On World AIDS Day 2016 Mark Goldring Oxfam UK Executive Director reflected on what we have learnt from working to address the inequality challenges of the HIV epidemic. He focuses on 4 lessons. First, that inequality kills. Millions have died because they were too poor to pay the exorbitant prices of medicines and hospital fees. Investing in public health systems to offer free service as the point of use and in affordable medicines are essential to save lives and tackle inequality – both health and economic inequality. The second lesson is that inequality in accessing health services needs to be addressed, especially by overcoming impoverishing costs of care, with women bearing the brunt of this burden. ِِِِThe third less is that access to HIV treatment could not happen without securing adequate financing. The final lesson is that active citizenship – people’s involvement in decision making - is at the heart of the success in the response to HIV and in applying the lessons on addressing inequality.
Inequalities in health persist worldwide and one of the starting points for remedial action is collecting data that reveal patterns of inequality. Yet countries have varying capacities for monitoring health inequality. This is due in part to data-related issues such as weaknesses in the health information systems, especially in many low- and middle-income countries; lack of availability or poor quality of health data; and a limited ability to disaggregate data across all health topics within countries. Overcoming these challenges in the long term requires substantial investments in the health information infrastructure. In the short-term, countries need innovative approaches to best harness the potential of their existing data to improve monitoring efforts. In this article the authors make the case for stratifying data at the level of subnational geographical regions, such as provinces, states or districts. The wider use of an area-based unit of analysis as a complementary way to analyse data at the individual or household level has certain practical advantages that are relevant to low- and middle-income countries as well as high-income countries. First, this approach opens up new possibilities concerning the data that can be used for within-country monitoring, in terms of both health data and data about dimensions of inequality. Second, since interventions to reduce inequities are likely to be implemented at the local administrative level, regional monitoring of health inequalities may be a useful tool for benchmarking, with implications for resource allocation, planning and evaluation. Third, area-based measures may provide a more intuitive understanding of health inequalities and may help to identify possible points for intervention. Alongside these advantages, some caution is needed when adopting an area-based unit of analysis. There is the risk of committing a so-called ecological fallacy (i.e. making assumptions about individuals based on population-level patterns, or in this case, erroneously drawing conclusions about the health of individuals using area-based data). In many countries, health inequality monitoring systems could be strengthened by expanding the capacity for, and practice of, area-based health inequality monitoring. Adopting an area-based unit to express health inequality has several merits. Monitoring health inequalities by geographically defined subgroups can help to identify disadvantaged regions that are falling behind in terms of health indicators and to guide improvements in these areas.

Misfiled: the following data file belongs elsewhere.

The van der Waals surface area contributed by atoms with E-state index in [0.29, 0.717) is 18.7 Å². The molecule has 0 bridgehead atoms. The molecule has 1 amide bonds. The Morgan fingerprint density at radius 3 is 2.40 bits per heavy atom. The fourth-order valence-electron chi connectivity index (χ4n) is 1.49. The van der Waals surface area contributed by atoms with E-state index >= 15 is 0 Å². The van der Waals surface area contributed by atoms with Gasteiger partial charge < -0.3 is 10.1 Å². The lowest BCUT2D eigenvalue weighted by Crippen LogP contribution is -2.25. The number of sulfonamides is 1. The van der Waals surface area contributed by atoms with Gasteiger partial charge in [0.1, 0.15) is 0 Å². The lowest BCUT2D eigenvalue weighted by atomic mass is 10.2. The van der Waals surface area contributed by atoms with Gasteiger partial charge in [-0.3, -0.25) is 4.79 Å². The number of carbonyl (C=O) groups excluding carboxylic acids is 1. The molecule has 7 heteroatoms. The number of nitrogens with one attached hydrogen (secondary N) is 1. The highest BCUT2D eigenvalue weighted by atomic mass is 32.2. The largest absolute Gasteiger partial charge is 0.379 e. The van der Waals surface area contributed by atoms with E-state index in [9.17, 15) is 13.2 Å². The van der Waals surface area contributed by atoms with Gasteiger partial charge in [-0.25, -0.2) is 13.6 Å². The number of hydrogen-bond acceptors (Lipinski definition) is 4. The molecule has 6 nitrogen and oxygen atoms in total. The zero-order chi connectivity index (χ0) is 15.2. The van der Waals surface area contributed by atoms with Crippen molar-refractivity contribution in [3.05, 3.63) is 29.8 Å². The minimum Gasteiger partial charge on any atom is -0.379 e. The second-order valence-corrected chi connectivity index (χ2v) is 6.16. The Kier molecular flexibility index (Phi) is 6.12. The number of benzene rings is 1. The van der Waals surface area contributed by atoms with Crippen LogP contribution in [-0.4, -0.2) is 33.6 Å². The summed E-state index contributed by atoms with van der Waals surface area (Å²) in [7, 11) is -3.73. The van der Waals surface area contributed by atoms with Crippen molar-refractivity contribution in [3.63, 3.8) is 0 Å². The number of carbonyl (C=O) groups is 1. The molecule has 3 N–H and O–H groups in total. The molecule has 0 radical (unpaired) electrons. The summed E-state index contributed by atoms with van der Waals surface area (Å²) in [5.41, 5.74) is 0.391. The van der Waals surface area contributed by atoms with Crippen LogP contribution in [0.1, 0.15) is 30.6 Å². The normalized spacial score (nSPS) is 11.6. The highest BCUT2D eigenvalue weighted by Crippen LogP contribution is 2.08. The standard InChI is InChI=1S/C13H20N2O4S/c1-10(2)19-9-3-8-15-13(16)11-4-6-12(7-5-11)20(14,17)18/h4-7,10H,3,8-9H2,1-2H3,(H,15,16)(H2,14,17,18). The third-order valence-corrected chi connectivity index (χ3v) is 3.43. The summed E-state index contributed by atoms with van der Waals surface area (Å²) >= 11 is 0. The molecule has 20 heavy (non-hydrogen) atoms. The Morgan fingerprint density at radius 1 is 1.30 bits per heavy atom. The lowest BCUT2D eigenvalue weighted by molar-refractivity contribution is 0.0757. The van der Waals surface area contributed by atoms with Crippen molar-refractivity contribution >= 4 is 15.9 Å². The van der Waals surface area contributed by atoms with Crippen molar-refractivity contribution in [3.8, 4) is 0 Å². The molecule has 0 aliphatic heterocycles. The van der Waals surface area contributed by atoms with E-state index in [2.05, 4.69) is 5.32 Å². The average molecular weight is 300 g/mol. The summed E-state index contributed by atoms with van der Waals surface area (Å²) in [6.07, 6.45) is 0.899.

A new report by UNAIDS released prior to World AIDS Day 2016 reveals concerning trends in new HIV infections among adults. The Prevention gap report shows that while significant progress is being made in stopping new HIV infections among children (new HIV infections have declined by more than 70% among children since 2001 and are continuing to decline), the decline in new HIV infections among adults has stalled. The report shows that HIV prevention urgently needs to be scaled up among this age group. The Prevention gap report shows that an estimated 1.9 million adults have become infected with HIV every year for at least the past five years and that new HIV infections among adults are rising in some regions. New HIV infections among adults declined by only 4% in eastern and southern Africa since 2010. The Prevention gap report gives the clear message that HIV prevention efforts need to be increased in order to stay on the Fast-Track to ending AIDS by 2030. “We are sounding the alarm,” said Michel Sidibé, Executive Director of UNAIDS. “The power of prevention is not being realized. If there is a resurgence in new HIV infections now, the epidemic will become impossible to control. The world needs to take urgent and immediate action to close the prevention gap.”